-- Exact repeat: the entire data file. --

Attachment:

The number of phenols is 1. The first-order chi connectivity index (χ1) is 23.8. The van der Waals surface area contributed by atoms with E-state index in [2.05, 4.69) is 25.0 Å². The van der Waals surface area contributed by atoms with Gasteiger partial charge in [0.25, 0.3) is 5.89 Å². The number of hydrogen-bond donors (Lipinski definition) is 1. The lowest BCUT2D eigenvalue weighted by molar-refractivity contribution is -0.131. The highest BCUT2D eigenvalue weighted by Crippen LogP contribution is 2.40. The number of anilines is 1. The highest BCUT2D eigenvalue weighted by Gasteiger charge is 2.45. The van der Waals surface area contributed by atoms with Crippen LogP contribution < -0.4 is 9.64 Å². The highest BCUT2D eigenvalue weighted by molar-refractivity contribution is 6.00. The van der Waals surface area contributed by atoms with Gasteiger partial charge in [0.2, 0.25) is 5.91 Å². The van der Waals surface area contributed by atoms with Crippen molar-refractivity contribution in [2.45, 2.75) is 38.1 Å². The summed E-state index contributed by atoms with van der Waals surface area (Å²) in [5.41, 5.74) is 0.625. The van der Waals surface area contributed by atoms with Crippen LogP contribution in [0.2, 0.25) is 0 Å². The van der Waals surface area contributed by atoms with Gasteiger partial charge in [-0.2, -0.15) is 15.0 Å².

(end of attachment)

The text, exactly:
The number of phenols is 1. The first-order chi connectivity index (χ1) is 23.8. The van der Waals surface area contributed by atoms with E-state index in [2.05, 4.69) is 25.0 Å². The van der Waals surface area contributed by atoms with Gasteiger partial charge in [0.25, 0.3) is 5.89 Å². The number of hydrogen-bond donors (Lipinski definition) is 1. The lowest BCUT2D eigenvalue weighted by molar-refractivity contribution is -0.131. The highest BCUT2D eigenvalue weighted by Crippen LogP contribution is 2.40. The number of anilines is 1. The highest BCUT2D eigenvalue weighted by Gasteiger charge is 2.45. The van der Waals surface area contributed by atoms with Crippen LogP contribution < -0.4 is 9.64 Å². The highest BCUT2D eigenvalue weighted by molar-refractivity contribution is 6.00. The van der Waals surface area contributed by atoms with Gasteiger partial charge in [0.2, 0.25) is 5.91 Å². The van der Waals surface area contributed by atoms with Crippen molar-refractivity contribution in [2.45, 2.75) is 38.1 Å². The summed E-state index contributed by atoms with van der Waals surface area (Å²) in [5.41, 5.74) is 0.625. The van der Waals surface area contributed by atoms with Crippen LogP contribution in [0.2, 0.25) is 0 Å². The van der Waals surface area contributed by atoms with Gasteiger partial charge in [-0.2, -0.15) is 15.0 Å².